Practice-led PhD Research Installation – ‘The Garden of Earthly Delights’

Practice-led PhD Research Installation

‘The Garden of Earthly Delights’ is an inquiry into the feelings that arise from being affected by climate change – and from knowing that we are affecting climate.  It is an invitation to an inquiry into making sense of climate change responsibility.  In a shared exploration of paintings and video made during the artist’s PhD research, you are invited to participate in making the art ‘work’ through reflection and dialogue.

Please email to book as places are limited – mail@carolekirk.com

Living Lab

Download our progress report Leeds Living Lab:_One year on’ to find out more about what we have all achieved in the first year of the programme.

 

Our vision is a University where ideas and collaboration thrive, where integration of sustainability enhances the value of the campus, student education, research and innovation, and where everyone is given the knowledge and skills to be more sustainable.

The Living Lab is open to everyone. It brings together colleagues and partners from research, teaching and operational teams to co-produce innovative and transformational solutions to real-world sustainability challenges, using the campus as a test-bed. It is interdisciplinary and drives continual, sustainable improvement by tackling global challenges at the local scale.

Questions?

We’ve pulled together a list of FAQs here, but if you can’t find what you’re looking for just contact Thom Cooper in the Sustainability Service who’ll be happy to help.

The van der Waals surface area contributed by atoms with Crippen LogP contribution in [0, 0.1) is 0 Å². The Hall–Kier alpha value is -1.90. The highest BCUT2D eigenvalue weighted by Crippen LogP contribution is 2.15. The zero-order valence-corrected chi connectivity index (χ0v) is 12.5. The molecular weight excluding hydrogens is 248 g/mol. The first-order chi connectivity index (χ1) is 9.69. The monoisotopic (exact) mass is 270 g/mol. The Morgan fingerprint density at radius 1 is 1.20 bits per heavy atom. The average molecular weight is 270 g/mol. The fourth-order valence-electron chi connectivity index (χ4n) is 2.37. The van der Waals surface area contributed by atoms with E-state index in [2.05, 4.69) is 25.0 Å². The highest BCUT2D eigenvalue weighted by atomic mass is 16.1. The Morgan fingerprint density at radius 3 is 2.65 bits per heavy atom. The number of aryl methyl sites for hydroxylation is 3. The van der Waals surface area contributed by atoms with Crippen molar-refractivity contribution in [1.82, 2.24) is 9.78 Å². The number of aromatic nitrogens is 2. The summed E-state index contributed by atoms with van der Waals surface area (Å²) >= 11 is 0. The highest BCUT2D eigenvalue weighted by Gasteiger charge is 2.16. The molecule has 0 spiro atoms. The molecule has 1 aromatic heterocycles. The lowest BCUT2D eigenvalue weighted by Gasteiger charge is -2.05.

See the other staff opportunities available through the Sustainability Service here.

Student Conference on Sustainable Futures 2017

On Friday 3rd February 2017, The University of Leeds hosted its first Student Conference on Sustainable Futures – Sustainable Perspectives on Future Challenges. The event highlighted the rich diversity of sustainability research and curricular projects, from students at all levels, across all disciplines.
With over 100 delegates and 40 student presenters representing every faculty, the day was filled with a medley of posters, talks and conversation workshops covering such topics as; using biomimicry to reduce the need for unsustainable textile dyes, integrating low carbon energy solutions for remote rural areas, analysing extinction rates in marine micro-organisms, and tackling social inequalities in accessing higher education.
To open the event Professor Tom Ward – Deputy Vice Chancellor for Student Education, delivered an inspiring introduction to the importance of embedding sustainability at Leeds and its place in everyone’s lives. He commented –
“This agenda will shape your future, be part of the sustainability society.”

Following a quick coffee and with twitter hashtags at the ready, attendees made their way to Parkinson Court where student’s posters, art pieces, and digital presentations were being displayed. It was amazing! Engineers were talking with artists, biologists  conversing with sociologists, business students debating with geographers. The room was echoing with collaborative discussions.
The exhibition was open all day, drawing in passer-bys with photos of Antarctic expeditions, videos of magnified crystals depicting Earth’s finite resources, and posters detailing some of the future global challenges we face.

A busy hour of oral presentations was next on the agenda, kicking off with sessions covering aspects of sustainability within Cities, Communication, Society, and Biodiversity. Ample time for questions from the audience allowed discussions to breathe and gave presenters an insight into the minds of non-specialists on their subject.

A vegetarian feast of locally sourced, low carbon grub provided by Great Food at Leeds, awaited the rumbling stomachs of the conference crowd. The delicious spread hit the spot and attracted hugely positive feedback (the brie and cranberry wontons went down a treat!)